2021 is the 100-year anniversary of the BCG vaccine, and there is a lot to celebrate! This vaccine has without doubt saved the lives of millions of people, by protecting them from the bacterial lung disease tuberculosis (TB) and possibly other illnesses too. However, there are some drawbacks to BCG—in particular, it does not work very well in some countries that have high rates of TB, so a new and improved vaccine is desperately needed. Scientists around the world are working hard to develop a new TB vaccine, but there are challenges. If we can better understand how BCG works and why it works in some populations and not others, it might help us to design a better vaccine to protect people against tuberculosis and to possibly one day eradicate this disease.
The BCG Vaccine Protects Against Tuberculosis
You might already know that a vaccine is a type of medicine, often given as an injection, that prevents infection or disease. The BCG vaccine is designed to protect against tuberculosis (TB), which is a bacterial disease that usually affects the lungs and causes a serious cough. TB has existed for thousands of years—signs of TB have even been found in Egyptian mummies from around 3000 BCE! TB is also one of the most common infectious diseases in the world, with a quarter of the world’s population infected. Almost 1.5 million people die from TB every year, and it can be particularly dangerous in babies .
One hundred years ago, two French scientists named Albert Calmette and Camille Guérin invented a vaccine against TB. They called it BCG, which is short for Bacillus Calmette-Guérin. It is made from the bacteria that causes the cow version of TB, and Calmette and Guérin altered the bacteria to make sure the vaccine would not cause disease in humans. Since then, BCG has been the most widely used vaccine ever, with around 100 million babies receiving it every year.
Pros of the BCG Vaccine
The BCG vaccine has been given to over 4 billion people and has been shown to be very safe. Some people get mild side effects, such as a headache or fever and a blister or sore arm where the injection went in. However, more serious side-effects are very rare.
When the BCG vaccine is given to new-born babies, it provides excellent protection against serious forms of TB—for example, TB that spreads to the brain (called TB meningitis) and TB that spreads throughout the body (called miliary TB). Because these forms of TB have a high risk of death, BCG is really effective in reducing the death rate from TB. The most common type of TB is disease of the lungs, and BCG is good at protecting against this in some countries, such as the U.K. .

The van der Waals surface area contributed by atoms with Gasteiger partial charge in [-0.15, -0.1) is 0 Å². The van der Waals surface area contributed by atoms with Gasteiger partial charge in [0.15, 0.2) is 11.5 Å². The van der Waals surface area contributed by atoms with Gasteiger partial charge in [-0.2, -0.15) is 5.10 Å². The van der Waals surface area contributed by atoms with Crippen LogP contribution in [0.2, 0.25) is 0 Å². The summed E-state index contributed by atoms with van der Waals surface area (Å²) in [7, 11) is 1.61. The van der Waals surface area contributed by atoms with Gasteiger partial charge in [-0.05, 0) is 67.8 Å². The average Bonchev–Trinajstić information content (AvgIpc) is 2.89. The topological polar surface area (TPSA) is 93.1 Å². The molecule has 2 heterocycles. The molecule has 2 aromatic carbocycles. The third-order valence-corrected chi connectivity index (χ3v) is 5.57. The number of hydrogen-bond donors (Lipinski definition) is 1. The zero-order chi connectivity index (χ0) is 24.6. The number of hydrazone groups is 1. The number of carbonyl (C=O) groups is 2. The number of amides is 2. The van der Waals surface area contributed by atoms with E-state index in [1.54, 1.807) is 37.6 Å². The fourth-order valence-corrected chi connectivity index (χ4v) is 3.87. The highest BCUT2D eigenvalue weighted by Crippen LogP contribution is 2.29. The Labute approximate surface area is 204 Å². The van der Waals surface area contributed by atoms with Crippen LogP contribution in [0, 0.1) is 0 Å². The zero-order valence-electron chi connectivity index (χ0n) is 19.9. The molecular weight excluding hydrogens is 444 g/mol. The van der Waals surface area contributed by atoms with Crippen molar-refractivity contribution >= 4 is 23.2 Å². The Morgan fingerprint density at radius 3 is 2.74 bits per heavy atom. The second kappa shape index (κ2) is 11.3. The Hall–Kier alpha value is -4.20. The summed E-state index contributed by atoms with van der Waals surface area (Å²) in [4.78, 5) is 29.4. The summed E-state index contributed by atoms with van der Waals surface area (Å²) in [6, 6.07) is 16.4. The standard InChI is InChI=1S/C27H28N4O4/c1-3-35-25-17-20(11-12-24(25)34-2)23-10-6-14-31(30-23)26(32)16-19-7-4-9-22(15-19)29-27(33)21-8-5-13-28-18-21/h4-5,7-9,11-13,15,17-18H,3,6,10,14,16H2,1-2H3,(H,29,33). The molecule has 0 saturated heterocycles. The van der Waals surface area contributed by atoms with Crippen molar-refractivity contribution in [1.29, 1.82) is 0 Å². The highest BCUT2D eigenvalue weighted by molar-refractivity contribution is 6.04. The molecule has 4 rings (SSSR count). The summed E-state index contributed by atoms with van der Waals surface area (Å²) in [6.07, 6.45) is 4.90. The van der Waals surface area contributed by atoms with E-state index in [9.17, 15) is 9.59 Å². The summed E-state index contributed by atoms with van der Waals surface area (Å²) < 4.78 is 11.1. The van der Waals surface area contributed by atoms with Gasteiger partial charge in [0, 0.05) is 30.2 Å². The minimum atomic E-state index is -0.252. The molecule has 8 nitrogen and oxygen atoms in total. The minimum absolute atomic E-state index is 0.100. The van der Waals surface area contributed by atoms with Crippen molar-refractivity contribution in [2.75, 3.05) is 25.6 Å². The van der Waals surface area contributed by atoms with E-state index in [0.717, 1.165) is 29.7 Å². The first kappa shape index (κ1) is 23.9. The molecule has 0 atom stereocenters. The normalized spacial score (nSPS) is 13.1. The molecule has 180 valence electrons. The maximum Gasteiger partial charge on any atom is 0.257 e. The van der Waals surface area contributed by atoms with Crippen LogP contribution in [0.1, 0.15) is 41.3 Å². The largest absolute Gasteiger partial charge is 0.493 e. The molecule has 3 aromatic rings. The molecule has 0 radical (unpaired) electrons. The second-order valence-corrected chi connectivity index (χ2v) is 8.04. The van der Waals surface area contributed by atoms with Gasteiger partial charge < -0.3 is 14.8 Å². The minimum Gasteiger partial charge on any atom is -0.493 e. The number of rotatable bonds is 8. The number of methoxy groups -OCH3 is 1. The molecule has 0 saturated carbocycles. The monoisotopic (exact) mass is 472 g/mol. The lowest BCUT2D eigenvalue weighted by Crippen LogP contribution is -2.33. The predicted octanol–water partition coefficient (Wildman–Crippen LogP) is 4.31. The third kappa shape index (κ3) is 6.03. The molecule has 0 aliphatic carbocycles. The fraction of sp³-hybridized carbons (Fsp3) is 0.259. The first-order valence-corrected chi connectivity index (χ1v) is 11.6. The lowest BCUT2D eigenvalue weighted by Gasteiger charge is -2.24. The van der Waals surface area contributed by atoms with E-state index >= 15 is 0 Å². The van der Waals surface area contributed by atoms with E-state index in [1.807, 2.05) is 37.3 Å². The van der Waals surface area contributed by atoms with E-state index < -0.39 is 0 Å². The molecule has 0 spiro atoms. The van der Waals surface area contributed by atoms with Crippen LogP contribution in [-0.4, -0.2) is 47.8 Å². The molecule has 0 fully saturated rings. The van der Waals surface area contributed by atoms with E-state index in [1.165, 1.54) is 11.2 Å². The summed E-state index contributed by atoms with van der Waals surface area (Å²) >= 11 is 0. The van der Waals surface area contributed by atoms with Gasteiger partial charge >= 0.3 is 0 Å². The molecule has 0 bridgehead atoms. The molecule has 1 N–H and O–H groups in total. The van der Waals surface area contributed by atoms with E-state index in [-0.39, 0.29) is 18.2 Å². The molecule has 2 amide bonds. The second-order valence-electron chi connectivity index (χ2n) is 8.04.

Although antibiotics have been developed to treat TB, prevention with a vaccine is better than treatment. If you can stop people from becoming sick in the first place, they will not suffer from the symptoms or risk dying. In addition, in countries that have high rates of TB, antibiotics are often too expensive or difficult to access. Some types of TB bacteria have evolved resistance against antibiotics, so these treatments are no longer effective.
BCG can protect against other diseases as well as TB. For example, it provides some protection against leprosy, which is a disease caused by bacteria that are related to the TB bacteria. Leprosy often causes patches or rashes on the skin and can lead to people being stigmatized. In the past, people with leprosy were even banished to “leper colonies,” or islands away from everyone else. There is also some evidence that the BCG vaccine may protect babies against other illnesses that are not related to TB at all. A recent study in Uganda showed that babies who received the BCG vaccine as soon as they were born were less likely to get ill in general than were babies who got their BCG vaccine at 6 weeks old .
BCG has another use you might find surprising—it can be given as a treatment for bladder cancer . Scientists are still trying to figure out why BCG is effective at treating this disease, but it is thought that it might improve the ability of immune cells to kill cancer cells. The pros of BCG are summarized in Figure 1.
Cons of the BCG Vaccine
There are some situations in which the BCG vaccine should not be given. For example, BCG is not considered safe to give to babies or adults who are infected with HIV (a virus that attacks cells of the immune system), because the BCG vaccine is made from live bacteria. Although Calmette and Guérin tweaked the bacteria so that they would not cause disease, people with HIV or certain other disorders have weakened immune systems that BCG can overcome and make them sick.
BCG is very effective at protecting children against TB in some countries, such as the UK, but not very effective in others. It provides low levels of protection, or even no protection, in places such as India and sub-Saharan Africa . Unfortunately, these are the areas with high rates of TB, where a vaccine is needed the most (Figure 2). Scientists still do not fully understand why BCG works differently in different countries, but most think it has to do with the presence of other bacteria that are related to TB. The closer you get to the equator, the more of these TB-related bacteria are found in the environment. If people are living with these bacteria around them, their bodies develop an immune response to the bacteria that might interfere with the BCG vaccine working properly.